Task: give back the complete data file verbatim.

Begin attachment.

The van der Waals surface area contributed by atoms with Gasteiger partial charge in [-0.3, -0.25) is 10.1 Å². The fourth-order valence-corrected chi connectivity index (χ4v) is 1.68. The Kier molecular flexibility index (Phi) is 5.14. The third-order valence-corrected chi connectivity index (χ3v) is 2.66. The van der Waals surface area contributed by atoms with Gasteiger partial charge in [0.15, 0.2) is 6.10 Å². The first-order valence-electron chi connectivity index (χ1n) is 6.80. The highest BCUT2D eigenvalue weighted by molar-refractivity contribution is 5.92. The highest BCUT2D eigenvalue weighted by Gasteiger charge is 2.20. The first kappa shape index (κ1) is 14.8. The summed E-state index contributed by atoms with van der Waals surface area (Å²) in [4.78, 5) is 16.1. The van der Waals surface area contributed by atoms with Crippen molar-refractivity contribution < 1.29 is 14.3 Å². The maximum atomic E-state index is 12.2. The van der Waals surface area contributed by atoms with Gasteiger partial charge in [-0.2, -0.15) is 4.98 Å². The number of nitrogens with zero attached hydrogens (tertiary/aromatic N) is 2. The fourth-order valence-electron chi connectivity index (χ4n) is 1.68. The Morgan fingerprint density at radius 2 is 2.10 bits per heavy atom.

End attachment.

The van der Waals surface area contributed by atoms with Gasteiger partial charge in [-0.3, -0.25) is 10.1 Å². The fourth-order valence-corrected chi connectivity index (χ4v) is 1.68. The Kier molecular flexibility index (Phi) is 5.14. The third-order valence-corrected chi connectivity index (χ3v) is 2.66. The van der Waals surface area contributed by atoms with Gasteiger partial charge in [0.15, 0.2) is 6.10 Å². The first-order valence-electron chi connectivity index (χ1n) is 6.80. The highest BCUT2D eigenvalue weighted by molar-refractivity contribution is 5.92. The highest BCUT2D eigenvalue weighted by Gasteiger charge is 2.20. The first kappa shape index (κ1) is 14.8. The summed E-state index contributed by atoms with van der Waals surface area (Å²) in [4.78, 5) is 16.1. The van der Waals surface area contributed by atoms with Crippen molar-refractivity contribution < 1.29 is 14.3 Å². The maximum atomic E-state index is 12.2. The van der Waals surface area contributed by atoms with Gasteiger partial charge in [-0.2, -0.15) is 4.98 Å². The number of nitrogens with zero attached hydrogens (tertiary/aromatic N) is 2. The fourth-order valence-electron chi connectivity index (χ4n) is 1.68. The Morgan fingerprint density at radius 2 is 2.10 bits per heavy atom.